All the way through the book I was thinking that it was something in the nature of the medieval Peregrinatio, the pilgrimage undertaken towards the end of a career as much for its own sake as to reach some holy city..Curiously not long before your book arrived I had been reading William Wey's account of his pilgrimage to Santiago de Compostella. Nothing ever changes. He got to Plymouth on 1st April 1456 and then had to wait till 17th May before they could set sail! No doubt they had a succession of South Westerlies, or who knows, trolls even. I believe this idea is well rooted in Hindu culture as well.
The other thing I particularly valued about the book was that you described cruising as it really is: when it's good it's very very good, and when it's bad it's horrid. People who've never done it don't understand this. People see the palm trees and the crystal waters, but they don't begin to understand the skill and effort required to stay safely on top of those crystal waters. Most sailing books woefully underplay this, and to the extent that the Great Storm Chapter is required the subtext is always what supermen the author and his crew were to be able to cope with it. I think yours is the first cruising book I've ever read where the author had the courage to admit that he wanted to turn back because this wasn't being fun any more. Yet I don't believe there is a single yachtie who hasn't felt that at one time or another.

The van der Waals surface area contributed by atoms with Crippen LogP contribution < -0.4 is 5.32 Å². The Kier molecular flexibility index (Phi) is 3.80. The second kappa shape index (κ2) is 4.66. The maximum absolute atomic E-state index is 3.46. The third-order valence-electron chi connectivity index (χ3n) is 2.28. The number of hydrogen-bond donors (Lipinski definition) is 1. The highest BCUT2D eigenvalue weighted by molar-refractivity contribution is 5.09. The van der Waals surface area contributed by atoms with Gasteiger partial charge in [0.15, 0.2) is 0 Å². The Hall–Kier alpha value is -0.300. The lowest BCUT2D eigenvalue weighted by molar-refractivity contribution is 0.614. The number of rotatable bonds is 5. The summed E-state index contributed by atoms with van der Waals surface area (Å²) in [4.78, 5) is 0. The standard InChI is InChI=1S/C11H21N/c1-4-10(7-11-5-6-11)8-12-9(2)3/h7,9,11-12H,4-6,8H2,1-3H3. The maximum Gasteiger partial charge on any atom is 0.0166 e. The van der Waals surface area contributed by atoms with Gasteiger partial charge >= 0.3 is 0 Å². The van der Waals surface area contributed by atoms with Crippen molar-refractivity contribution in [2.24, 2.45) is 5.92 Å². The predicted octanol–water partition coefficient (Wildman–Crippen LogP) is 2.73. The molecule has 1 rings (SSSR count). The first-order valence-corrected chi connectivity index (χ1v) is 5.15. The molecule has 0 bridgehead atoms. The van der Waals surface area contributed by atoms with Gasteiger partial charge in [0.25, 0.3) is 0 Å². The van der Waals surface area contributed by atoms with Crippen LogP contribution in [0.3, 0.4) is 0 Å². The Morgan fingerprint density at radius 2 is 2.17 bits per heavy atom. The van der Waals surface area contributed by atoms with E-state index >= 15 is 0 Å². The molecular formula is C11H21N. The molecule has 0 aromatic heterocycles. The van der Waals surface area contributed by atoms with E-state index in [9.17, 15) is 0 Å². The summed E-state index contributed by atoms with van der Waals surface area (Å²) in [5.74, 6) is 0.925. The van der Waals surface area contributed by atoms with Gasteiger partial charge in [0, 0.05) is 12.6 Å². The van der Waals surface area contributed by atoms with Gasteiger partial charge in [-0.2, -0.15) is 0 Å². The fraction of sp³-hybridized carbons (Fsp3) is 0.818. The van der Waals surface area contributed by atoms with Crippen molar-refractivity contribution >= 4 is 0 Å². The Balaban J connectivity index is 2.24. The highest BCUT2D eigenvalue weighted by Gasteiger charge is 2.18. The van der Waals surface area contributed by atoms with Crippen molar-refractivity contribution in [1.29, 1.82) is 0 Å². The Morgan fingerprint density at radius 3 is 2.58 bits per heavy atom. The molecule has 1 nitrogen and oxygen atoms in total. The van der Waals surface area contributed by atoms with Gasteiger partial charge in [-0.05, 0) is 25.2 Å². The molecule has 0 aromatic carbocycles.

And, of course, you prove the sense of the old adage: if you find a good crew, marry her! Or
him I suppose one has to say these days.
Sunday, June 24, 2007
Peter Bonsey: An Experienced Cruiser Comments
Peter and Sylvia Bonsey are experienced cruisers with a double crossing of the Atlantic behind them. Peter recently made two comments about Sailing Away from Winter which particularly pleased me. Here they are: